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Movie Reviews

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    Review: Fantastic Fest Award Winner 'I Declare War'

    If you have a point to make, try not to make it too succinctly in the first five minutes of your film. Such is the ace in the hole that is “I Declare War,” a crude sketch of a film that could barely withstand a short-form, but instead has been stretched to agonizing feature length by directors Rober...

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  • Indiewire
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    Telluride Film Festival Review: Donald Rumsfeld Stumbles Through Half-Truths In Errol Morris' 'The Unknown Known,' And So Does the Doc

    Donald Rumsfeld stares straight at the camera and smiles a lot in "The Unknown Known," the latest single-interview documentary from Errol Morris, but his cheery demeanor never manages to convince. Revisiting turf he last explored with another portrait of a disgraced former defense secretary, the Osc...

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    Venice Review: Philip Gröning’s Three-Hour Domestic Violence Drama ‘The Police Officer’s Wife’

    To a certain audience, the return of Philip Gröning is big news. The German director has been working for twenty years or so, but his last film, 2005’s “Into Great Silence,” a documentary about the Carthesian monks of the French Alps, really saw him win recognition, becoming a favorite on the festiv...

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  • Thompson on Hollywood
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    Review and Interview: Lynn Shelton's 'Touchy Feely' with Rosemarie DeWitt, Now on VOD (EXCLUSIVE VIDEO)

    With "Touchy Feely," Seattle filmmaker Lynn Shelton returns with her second Sundance competition film, and her most personal since her 2006 debut "we go way back." (Video interview with Shelton and DeWitt below.)

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    'Our Nixon' Review: Forty Years Later, An Intimate Portrait of Nixon, and Ourselves (TRAILER)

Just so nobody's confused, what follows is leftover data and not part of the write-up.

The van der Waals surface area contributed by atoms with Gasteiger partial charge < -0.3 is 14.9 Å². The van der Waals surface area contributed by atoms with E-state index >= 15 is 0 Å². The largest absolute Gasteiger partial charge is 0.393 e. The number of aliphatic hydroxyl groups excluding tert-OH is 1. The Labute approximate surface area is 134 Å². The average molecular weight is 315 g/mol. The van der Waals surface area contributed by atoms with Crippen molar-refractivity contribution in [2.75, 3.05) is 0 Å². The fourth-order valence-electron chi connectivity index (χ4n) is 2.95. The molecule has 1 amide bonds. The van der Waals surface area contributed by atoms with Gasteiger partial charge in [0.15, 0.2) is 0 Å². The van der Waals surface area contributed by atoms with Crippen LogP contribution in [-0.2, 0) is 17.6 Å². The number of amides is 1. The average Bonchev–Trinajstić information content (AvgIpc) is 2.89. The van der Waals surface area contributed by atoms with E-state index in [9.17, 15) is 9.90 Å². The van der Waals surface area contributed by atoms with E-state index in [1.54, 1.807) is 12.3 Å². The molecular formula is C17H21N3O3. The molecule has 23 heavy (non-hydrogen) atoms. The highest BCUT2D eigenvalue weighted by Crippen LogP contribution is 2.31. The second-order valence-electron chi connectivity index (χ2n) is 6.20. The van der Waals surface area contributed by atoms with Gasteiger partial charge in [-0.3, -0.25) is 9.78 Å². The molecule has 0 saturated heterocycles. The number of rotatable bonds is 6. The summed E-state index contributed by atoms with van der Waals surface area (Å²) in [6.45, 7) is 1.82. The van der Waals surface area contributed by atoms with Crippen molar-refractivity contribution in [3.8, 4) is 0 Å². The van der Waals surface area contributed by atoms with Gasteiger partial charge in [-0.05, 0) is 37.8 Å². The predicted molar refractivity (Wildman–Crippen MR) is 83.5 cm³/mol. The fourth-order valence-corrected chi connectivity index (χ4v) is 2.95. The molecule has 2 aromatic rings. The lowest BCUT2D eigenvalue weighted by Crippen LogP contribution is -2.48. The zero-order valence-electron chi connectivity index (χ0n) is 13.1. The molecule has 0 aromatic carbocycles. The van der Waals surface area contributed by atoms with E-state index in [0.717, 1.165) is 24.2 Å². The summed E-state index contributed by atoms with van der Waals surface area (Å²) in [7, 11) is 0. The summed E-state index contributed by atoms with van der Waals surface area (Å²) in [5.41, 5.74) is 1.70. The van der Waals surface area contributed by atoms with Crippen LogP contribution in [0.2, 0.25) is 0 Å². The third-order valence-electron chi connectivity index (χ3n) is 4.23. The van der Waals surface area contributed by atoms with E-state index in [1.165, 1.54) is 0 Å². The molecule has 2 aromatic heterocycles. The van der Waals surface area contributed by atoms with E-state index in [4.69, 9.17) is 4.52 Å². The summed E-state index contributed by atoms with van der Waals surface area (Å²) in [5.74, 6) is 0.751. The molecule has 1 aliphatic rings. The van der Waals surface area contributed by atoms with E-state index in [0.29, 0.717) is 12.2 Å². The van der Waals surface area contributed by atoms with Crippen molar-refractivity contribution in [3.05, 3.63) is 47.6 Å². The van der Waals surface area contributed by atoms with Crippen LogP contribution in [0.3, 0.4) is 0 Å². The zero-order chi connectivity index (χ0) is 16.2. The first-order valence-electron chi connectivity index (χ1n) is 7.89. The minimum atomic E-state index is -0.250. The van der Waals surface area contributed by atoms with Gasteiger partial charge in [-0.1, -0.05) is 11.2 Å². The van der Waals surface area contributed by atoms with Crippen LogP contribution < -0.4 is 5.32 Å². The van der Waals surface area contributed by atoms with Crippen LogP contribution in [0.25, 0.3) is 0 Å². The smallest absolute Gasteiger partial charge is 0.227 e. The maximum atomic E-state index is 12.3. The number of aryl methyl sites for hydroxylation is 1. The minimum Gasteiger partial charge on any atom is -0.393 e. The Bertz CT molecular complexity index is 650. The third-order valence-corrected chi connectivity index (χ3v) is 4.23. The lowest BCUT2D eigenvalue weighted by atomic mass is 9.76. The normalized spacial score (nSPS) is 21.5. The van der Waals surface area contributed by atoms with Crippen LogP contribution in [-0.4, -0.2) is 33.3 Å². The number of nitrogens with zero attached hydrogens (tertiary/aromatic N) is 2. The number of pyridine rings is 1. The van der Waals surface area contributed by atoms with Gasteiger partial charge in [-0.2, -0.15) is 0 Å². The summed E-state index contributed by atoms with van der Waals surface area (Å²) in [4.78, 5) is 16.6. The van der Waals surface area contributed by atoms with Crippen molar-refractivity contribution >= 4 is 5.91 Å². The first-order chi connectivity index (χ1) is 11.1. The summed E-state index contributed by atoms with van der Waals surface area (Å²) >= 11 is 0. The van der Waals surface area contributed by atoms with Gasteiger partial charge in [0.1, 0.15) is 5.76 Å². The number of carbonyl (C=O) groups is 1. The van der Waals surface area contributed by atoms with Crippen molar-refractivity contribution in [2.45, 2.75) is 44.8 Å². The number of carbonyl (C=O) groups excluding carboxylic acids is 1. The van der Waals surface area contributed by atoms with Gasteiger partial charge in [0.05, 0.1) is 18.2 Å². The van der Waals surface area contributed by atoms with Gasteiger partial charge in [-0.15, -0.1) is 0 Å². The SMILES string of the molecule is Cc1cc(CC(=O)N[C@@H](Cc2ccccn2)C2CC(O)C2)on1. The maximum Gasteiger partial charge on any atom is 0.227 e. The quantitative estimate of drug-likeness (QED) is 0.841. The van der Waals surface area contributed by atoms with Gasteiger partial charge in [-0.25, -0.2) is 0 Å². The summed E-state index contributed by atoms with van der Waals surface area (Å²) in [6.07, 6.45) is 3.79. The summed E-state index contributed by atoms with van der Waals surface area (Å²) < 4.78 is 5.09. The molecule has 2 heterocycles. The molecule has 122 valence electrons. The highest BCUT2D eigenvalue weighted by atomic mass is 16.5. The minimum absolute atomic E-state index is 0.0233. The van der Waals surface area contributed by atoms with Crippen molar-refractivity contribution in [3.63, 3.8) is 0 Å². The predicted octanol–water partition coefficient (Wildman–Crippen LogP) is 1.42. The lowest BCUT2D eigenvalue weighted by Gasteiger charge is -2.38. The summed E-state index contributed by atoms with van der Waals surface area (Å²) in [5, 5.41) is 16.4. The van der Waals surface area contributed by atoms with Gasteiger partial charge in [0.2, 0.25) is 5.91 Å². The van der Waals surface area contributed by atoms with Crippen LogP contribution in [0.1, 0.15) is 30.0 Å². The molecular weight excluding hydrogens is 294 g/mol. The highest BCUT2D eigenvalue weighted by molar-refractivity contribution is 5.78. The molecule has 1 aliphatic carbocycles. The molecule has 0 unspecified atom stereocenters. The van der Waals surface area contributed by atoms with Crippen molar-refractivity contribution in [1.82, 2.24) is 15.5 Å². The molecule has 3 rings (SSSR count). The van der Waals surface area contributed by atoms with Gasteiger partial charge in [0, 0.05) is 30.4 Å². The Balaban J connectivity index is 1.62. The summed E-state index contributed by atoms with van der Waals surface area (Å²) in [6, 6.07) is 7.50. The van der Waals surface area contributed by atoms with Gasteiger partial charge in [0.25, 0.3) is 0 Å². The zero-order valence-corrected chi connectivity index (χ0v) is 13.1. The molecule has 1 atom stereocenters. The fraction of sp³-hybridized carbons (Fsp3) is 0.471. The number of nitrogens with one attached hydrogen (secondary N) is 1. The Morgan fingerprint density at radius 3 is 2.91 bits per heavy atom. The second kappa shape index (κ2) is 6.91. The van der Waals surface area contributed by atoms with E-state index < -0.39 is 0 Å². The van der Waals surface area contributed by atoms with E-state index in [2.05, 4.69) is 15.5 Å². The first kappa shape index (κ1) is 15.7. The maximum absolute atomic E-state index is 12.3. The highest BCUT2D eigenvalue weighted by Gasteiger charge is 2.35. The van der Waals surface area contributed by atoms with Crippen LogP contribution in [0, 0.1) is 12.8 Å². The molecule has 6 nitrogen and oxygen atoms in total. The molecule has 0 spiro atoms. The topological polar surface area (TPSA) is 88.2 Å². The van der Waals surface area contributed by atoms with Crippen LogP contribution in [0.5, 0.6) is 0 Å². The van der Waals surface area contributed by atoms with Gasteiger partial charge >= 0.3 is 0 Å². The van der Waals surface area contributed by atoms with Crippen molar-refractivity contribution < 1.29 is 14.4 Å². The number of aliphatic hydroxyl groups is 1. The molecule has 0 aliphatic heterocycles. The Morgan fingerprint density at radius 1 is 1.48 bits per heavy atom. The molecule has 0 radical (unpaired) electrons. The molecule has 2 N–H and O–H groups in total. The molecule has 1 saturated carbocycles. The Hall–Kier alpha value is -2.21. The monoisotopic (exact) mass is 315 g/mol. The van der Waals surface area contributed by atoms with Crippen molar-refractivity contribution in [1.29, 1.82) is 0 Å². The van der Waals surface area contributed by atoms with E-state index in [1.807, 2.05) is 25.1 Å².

Songwriter Kirsty MacColl's "They Don't Know (About Us)" makes a fitting title track for "Our Nixon." The found-footage documentary, woven from 500 hours of Super 8 shot by Watergate convicts H.R. Haldeman, John Ehrlichman, and Dwight Chapin, isn't just a portrait of the Nixon's peculiar boys club. ...

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    Venice Review: Sono Sion's Bonkers Midnight Movie 'Why Don't You Play In Hell?'

    "Crowd-pleasing" is not an adjective typically associated with Japanese director Sono Sion. For a decade or so, he's been celebrated among cinephiles for his abrasive, challenging films like the four-hour long "Love Exposure" and the post-2011-tsunami "Himizu," which was something of a favourite her...

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  • Leonard Maltin
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    ‘To Be Or Not To Be’ Is Better Than Ever

    When Ernst Lubitsch’s "To Be Or Not To Be" opened in the spring of 1942, just months after America went to war, it was repudiated and even reviled by many critics who thought it was in poor taste to juxtapose comedy against the backdrop of Poland’s invasion by the Nazis.

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  • Indiewire
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    Telluride Review: Jason Reitman Shifts Gears With Melodramatic Quasi-Crime Story 'Labor Day' Starring Kate Winslet and Josh Brolin

    A significant departure for the director, "Labor Day" is a classical, melodramatic tearjerker that's also a sincere coming-of-age story.

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  • The Playlist
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    Telluride Review: Jason Reitman's 'Labor Day' Starring Josh Brolin & Kate Winslet

    Short of helming a "Smurfs" sequel, it's tough to imagine writer-director Jason Reitman going for a greater change of pace than he has with "Labor Day," a full-immersion exercise in the old-fashioned women's weepie that skews far closer to Nicholas Sparks' brand of contrivance than Diablo Cody terri...

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  • The Playlist
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    Review: Illuminating & Hilarious Documentary 'Our Nixon'

    The documentary "Our Nixon" by Penny Lane serves as a bit of a complication to the popular narrative of Richard Nixon as our most scandalized and scheming of Presidents. While it doesn't seek to alter this narrative, it does attempt to add another layer to the story, a perspective offered by those c...

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